Texas Living

The ‘Magic Hour’ of Bluebonnet Photography

By Matthew Shelley 3.30.13

Spring is on the horizon, and soon the ephemeral Texas bluebonnets will blossom and blanket the landscape, inspiring many of us to break out the camera and put together a family portrait or a lovely photo-shoot of the kids as they sit and play in these beautiful flowers.

The fields around highways become a major attraction for these photo sessions, and while most people are comfortable snapping family friendly photos, I thought I would offer some professional tips to make your photos truly shine.

Roadside safety

First of all, please be careful parking along the highways, and make sure it’s legal to park there. With children running about, choose your parking spot carefully. Secondly, be aware as you walk into the pasture of bluebonnets, the warmer temperatures signal springtime for snakes, and they don’t make for great photos.

Photography’s ‘magic hour’

The first thing you want to consider is the time of day. Early morning or late afternoon is the best time for the light to flatter your subjects. I truly love afternoon just before sunset as the light is the softest and creates a wonderful glow behind whatever you’re shooting.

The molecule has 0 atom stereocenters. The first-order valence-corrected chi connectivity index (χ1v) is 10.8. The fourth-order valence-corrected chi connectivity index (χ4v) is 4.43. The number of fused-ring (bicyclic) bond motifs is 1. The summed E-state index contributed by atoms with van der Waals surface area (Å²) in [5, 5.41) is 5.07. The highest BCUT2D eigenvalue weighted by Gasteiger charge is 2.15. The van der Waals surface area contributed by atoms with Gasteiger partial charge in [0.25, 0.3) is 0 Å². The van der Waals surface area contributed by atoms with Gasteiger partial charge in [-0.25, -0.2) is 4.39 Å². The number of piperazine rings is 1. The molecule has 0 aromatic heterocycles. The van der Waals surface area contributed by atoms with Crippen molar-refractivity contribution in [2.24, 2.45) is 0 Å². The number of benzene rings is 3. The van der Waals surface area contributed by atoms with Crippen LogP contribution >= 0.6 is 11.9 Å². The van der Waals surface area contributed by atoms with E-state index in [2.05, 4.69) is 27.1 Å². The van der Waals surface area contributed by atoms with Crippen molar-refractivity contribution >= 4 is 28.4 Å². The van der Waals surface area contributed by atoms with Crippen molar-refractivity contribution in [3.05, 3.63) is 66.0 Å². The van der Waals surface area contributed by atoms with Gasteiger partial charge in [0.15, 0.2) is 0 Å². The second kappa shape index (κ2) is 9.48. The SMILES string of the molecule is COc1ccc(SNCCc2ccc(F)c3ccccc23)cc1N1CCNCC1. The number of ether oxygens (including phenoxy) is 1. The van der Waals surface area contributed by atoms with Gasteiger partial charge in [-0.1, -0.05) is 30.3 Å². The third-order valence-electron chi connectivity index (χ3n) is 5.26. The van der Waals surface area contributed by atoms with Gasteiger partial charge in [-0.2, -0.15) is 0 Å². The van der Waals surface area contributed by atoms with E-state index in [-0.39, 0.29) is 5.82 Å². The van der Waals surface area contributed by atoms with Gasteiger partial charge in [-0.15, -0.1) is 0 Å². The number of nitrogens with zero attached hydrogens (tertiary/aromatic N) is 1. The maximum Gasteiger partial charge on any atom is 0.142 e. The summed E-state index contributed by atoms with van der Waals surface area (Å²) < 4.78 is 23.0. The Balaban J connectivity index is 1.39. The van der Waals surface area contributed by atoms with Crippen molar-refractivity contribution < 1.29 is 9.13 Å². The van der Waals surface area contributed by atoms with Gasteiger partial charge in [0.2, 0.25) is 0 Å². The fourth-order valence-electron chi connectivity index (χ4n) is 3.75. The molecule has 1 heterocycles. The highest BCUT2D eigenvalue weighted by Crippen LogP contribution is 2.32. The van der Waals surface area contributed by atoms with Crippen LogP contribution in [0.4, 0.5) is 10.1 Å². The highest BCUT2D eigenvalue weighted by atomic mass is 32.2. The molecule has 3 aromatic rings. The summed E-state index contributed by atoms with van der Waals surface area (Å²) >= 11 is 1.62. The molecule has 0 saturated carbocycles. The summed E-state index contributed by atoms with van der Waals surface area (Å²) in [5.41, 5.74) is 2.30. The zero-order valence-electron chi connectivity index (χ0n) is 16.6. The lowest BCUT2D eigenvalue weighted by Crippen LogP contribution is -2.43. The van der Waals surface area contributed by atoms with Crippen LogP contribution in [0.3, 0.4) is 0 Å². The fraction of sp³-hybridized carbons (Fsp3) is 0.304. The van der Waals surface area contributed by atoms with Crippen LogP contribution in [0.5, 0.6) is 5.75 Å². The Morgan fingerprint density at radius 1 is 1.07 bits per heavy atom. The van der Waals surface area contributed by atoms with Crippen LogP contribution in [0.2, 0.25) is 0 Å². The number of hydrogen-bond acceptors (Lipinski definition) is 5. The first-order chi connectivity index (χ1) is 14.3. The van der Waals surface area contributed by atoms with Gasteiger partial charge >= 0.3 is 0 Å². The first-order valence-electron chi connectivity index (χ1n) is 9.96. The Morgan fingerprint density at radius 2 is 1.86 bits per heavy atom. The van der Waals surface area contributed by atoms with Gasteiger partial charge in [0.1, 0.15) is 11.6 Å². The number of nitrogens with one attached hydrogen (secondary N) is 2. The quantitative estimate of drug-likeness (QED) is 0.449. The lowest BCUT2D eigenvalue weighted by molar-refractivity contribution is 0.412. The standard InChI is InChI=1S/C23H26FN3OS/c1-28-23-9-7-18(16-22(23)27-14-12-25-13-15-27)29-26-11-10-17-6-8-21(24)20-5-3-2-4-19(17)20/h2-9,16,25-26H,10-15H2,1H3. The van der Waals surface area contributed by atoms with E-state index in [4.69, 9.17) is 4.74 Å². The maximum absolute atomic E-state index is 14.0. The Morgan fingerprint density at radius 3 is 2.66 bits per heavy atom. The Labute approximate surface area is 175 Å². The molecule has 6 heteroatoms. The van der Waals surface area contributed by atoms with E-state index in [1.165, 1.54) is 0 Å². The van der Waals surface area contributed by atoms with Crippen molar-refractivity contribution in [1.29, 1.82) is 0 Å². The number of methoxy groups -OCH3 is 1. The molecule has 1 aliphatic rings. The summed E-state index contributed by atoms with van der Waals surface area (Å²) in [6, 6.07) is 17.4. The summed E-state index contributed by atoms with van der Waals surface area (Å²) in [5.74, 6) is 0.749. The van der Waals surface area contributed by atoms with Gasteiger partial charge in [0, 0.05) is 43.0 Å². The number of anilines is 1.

The hour just before sunset is called magic hour, and for good reason. Skin tones glow and eyes pop in photos. It’s every photographer’s favorite time. Next, be sure to keep the sun behind your subject. That way you get a nice backlight glow and eyes aren’t shunned by the sun. The fewer shadows on the face, the better.

Photography equipment

In addition to this, consider your equipment. Portraits in bluebonnets are best shot with your lens zoomed in as far as it will go. This brings the surrounding landscape and your subject together and makes them pop within the frame.

Of course, wide angle shots can be dazzling as well, but be aware of the framing of your subject. Most importantly, have fun, shoot a lot, and pay attention to your camera settings. The more you can understand the outcome based on the settings, the better you’ll become at manipulating and adapting the scene. Finally, the only way to get good at photography is to take a lot of pictures, so start snapping.